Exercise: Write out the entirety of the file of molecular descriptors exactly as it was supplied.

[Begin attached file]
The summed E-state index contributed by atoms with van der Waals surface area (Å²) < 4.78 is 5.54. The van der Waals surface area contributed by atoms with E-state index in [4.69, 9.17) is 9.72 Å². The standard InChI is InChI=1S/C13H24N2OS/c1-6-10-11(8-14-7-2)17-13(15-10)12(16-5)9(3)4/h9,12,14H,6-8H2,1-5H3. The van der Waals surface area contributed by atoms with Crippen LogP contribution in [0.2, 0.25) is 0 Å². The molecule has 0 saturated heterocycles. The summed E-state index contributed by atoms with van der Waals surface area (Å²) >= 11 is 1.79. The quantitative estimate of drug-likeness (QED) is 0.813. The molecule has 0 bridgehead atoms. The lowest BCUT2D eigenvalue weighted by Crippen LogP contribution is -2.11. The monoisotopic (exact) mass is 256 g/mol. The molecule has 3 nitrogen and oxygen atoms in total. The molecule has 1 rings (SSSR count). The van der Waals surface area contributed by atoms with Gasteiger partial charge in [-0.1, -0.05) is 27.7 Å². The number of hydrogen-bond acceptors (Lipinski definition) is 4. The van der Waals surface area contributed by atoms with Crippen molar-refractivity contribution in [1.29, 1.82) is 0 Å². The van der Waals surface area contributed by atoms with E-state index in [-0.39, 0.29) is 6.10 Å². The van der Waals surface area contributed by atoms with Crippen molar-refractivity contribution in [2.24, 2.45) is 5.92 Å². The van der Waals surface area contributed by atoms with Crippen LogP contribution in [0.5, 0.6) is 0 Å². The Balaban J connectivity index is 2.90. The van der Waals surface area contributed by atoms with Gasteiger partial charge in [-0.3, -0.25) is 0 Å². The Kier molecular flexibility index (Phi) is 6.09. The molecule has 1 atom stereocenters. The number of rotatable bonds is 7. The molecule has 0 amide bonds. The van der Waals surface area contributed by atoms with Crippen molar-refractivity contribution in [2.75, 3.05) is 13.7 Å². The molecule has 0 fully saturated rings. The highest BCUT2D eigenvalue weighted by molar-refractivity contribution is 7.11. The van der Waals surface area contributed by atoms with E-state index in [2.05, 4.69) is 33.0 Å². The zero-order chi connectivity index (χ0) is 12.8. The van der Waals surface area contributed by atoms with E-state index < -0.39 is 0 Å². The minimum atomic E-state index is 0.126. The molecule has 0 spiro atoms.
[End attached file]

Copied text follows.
The summed E-state index contributed by atoms with van der Waals surface area (Å²) < 4.78 is 5.54. The van der Waals surface area contributed by atoms with E-state index in [4.69, 9.17) is 9.72 Å². The standard InChI is InChI=1S/C13H24N2OS/c1-6-10-11(8-14-7-2)17-13(15-10)12(16-5)9(3)4/h9,12,14H,6-8H2,1-5H3. The van der Waals surface area contributed by atoms with Crippen LogP contribution in [0.2, 0.25) is 0 Å². The molecule has 0 saturated heterocycles. The summed E-state index contributed by atoms with van der Waals surface area (Å²) >= 11 is 1.79. The quantitative estimate of drug-likeness (QED) is 0.813. The molecule has 0 bridgehead atoms. The lowest BCUT2D eigenvalue weighted by Crippen LogP contribution is -2.11. The monoisotopic (exact) mass is 256 g/mol. The molecule has 3 nitrogen and oxygen atoms in total. The molecule has 1 rings (SSSR count). The van der Waals surface area contributed by atoms with Gasteiger partial charge in [-0.1, -0.05) is 27.7 Å². The number of hydrogen-bond acceptors (Lipinski definition) is 4. The van der Waals surface area contributed by atoms with Crippen molar-refractivity contribution in [1.29, 1.82) is 0 Å². The van der Waals surface area contributed by atoms with E-state index in [-0.39, 0.29) is 6.10 Å². The van der Waals surface area contributed by atoms with Crippen molar-refractivity contribution in [2.24, 2.45) is 5.92 Å². The van der Waals surface area contributed by atoms with Crippen LogP contribution in [0.5, 0.6) is 0 Å². The Balaban J connectivity index is 2.90. The van der Waals surface area contributed by atoms with Gasteiger partial charge in [-0.3, -0.25) is 0 Å². The Kier molecular flexibility index (Phi) is 6.09. The molecule has 1 atom stereocenters. The number of rotatable bonds is 7. The molecule has 0 amide bonds. The van der Waals surface area contributed by atoms with Crippen molar-refractivity contribution in [2.75, 3.05) is 13.7 Å². The molecule has 0 fully saturated rings. The highest BCUT2D eigenvalue weighted by molar-refractivity contribution is 7.11. The van der Waals surface area contributed by atoms with E-state index in [2.05, 4.69) is 33.0 Å². The zero-order chi connectivity index (χ0) is 12.8. The van der Waals surface area contributed by atoms with E-state index < -0.39 is 0 Å². The minimum atomic E-state index is 0.126. The molecule has 0 spiro atoms.